J. L. NDALICHAKO

Copyright © 2013 SciRes.

nominators as two different numbers that do not constitute a

unique entity.

Question 14: Multiply the square roots of

and

.

A.

B.

C.

D.

E.

Question 14 required the candidates to find the square roots of

the numbers given and then multiply. This question was the most

difficulty item in the whole exami nation with the difficu lty index

of .1. Only 87,465 candidates out of 848,739 who attempted it

obtained a correct answer (NECTA, 2013). The majority of the

candidate s (397,841 equivalent t o 45.99%) ch ose option D which

was not a correct answer. These candidates neglected the key

requirement in the item of multiplying the square roots of the

given mixed fractions and attempted to multiply the given frac-

tions as they were given. Moreover, they used an incorrect al-

gorithm for multiplying the fraction in the sense that they mul-

tiplied the whole numbers and the fractions separately:

( )

18 1818

11

32 9329288

1 111 1111111

18 1

32 9

×=×=× =

×

×

.

Ideally , candidates should have converted the given mixed

fractions into improper fractions before they started to perform

the computation as required in the question.

Question 17: Find the product of

and

.

A.

B.

C.

D.

E.

Question 17 required candidates to find the product of the

given fractions. Only 28.62 percent of the candidates selected

the correct answer whi ch was A . Contrary to what was asked, the

majority of candidates (30.81 percent) selected option D which

was obtained by finding the sum of the fr actions given instead of

the product as required. They failed to distinguish the fact that

the sum is obtained by adding the numbers while the product is

obtained by multiplying the numbers. Their problem of not

complying with the requirement of the question was com-

pounded by the fact that even their addition procedure was

incorrect. Instead of finding a common denominator first, the

candidates treated the numerators and denominators as separate

numbers and incorrec tly adde d the fractions as follows:

152015 2035.

162116 2137

+

+= =

+

Candidates who selected this option show a lack of under-

standing of the conceptual basis of arithmetic procedures in-

volving fractions. This suggests that students tend to view frac-

tions as isolated digits, t reating the numerator and denominator

as separate entities that can be operated on independently. Such

perception leads them to the use of incorrect algorithms.

Question 20: What number should be added to

to

get

?

A. 3 B.

C.

D.

E.

This item was one among the most difficulty items as only

14 percent of the candidates got the item correctly by selecting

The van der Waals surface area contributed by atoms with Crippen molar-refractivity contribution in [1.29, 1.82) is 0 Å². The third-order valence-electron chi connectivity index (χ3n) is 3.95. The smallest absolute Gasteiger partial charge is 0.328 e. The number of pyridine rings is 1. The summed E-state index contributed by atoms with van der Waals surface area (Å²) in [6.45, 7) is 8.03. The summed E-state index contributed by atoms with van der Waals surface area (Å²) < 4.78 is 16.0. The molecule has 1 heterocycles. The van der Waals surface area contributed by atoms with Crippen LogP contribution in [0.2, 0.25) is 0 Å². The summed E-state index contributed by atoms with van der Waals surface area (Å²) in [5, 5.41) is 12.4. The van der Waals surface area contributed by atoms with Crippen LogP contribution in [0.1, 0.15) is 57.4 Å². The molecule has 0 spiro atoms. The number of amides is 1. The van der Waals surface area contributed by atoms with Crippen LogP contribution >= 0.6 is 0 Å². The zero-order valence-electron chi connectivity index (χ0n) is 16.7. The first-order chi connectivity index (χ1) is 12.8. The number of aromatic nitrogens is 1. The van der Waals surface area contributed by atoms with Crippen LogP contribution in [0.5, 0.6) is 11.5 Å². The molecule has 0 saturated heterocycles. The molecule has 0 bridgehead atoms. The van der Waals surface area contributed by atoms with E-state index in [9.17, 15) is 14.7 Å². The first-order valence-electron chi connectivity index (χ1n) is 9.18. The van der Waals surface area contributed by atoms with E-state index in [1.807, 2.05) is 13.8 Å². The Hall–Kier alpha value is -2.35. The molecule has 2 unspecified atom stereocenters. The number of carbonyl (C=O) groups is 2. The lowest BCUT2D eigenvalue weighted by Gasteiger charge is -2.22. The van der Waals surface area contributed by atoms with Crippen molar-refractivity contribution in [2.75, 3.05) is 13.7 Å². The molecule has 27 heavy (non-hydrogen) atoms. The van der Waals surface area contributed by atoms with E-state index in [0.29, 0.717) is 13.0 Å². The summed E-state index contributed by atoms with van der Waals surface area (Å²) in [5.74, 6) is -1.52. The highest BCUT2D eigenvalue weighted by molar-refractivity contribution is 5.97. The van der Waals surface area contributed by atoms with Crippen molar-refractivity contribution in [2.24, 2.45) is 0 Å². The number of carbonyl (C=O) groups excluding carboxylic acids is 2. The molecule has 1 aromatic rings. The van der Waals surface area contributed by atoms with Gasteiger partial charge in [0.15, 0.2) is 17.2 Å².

the correct answer E. On the other hand, 25.67 percent of the

candidates selected C

which was equivalent to the correct

answer in absolute value but could not be the correct answer

because the question required them to find a number which, if

added to the sum of the two fractions given the answer would

be ⅛. Candidates could have used the process of estimation to

realize that 3⅝ was already greater than ⅛ even before adding

the two given fractions.

Careful analysis of the options given for this item indicates

that test-wise candidates would have been able to obtain the

correct answer by elimination process because the values for all

the distracters were already greater than the sum that was to be

obtained. In order to get the fraction which was less than the

numbers that were added, a third number must have been a

negative.

Conclusion

In this paper, analysis of Primary School Leaving Examina-

tion questions related to fractions was conducted. The analysis

revealed that a considerable number of candidates could not

perform correcting operations related to fractions. They tended

to confuse fraction concepts with whole number concepts. For

instance, in questions involving addition of fractions, the y were

treating numerators and denominators as separate entities. Pos-

sible reasons may be attributed to pupils’ difficulty in solving

questions related to fractions. These include lack of understan-

ding of appropriate procedure to apply in solving a problem and

complexity of the task. Over-generalization of procedures could

also pose a problem to pupils and make them apply inappro-

priate procedures for a given problem. For instance multiplying

a number makes it bigger. However, multiplying a number with

a fraction or a decimal numbers less than one makes the prin-

ciple untenable and that could create a problem to students who

have such generalization.

This paper was limited to multiple choice items where can-

didates were only selecting the correct answer among the given

options. It is very likely that if the candidates were asked to

construct their own answers a lot of misconceptions related to

fractions would have been revealed. Therefore it is recommen-

ded that a study should be conducted in order to gain a deep

understanding of the thought process of candidates when at-

tempting questions related to fractions. Understanding of their

thought process is very essential to enable teachers to use rele-

vant teaching methods that would facilitate meaningful learning

to the pupils. On the other hand, teachers teaching approaches

should be investigated with the aim of identifying their profes-

sional training needs, if any, in developing conceptual under-

standing of fractions.

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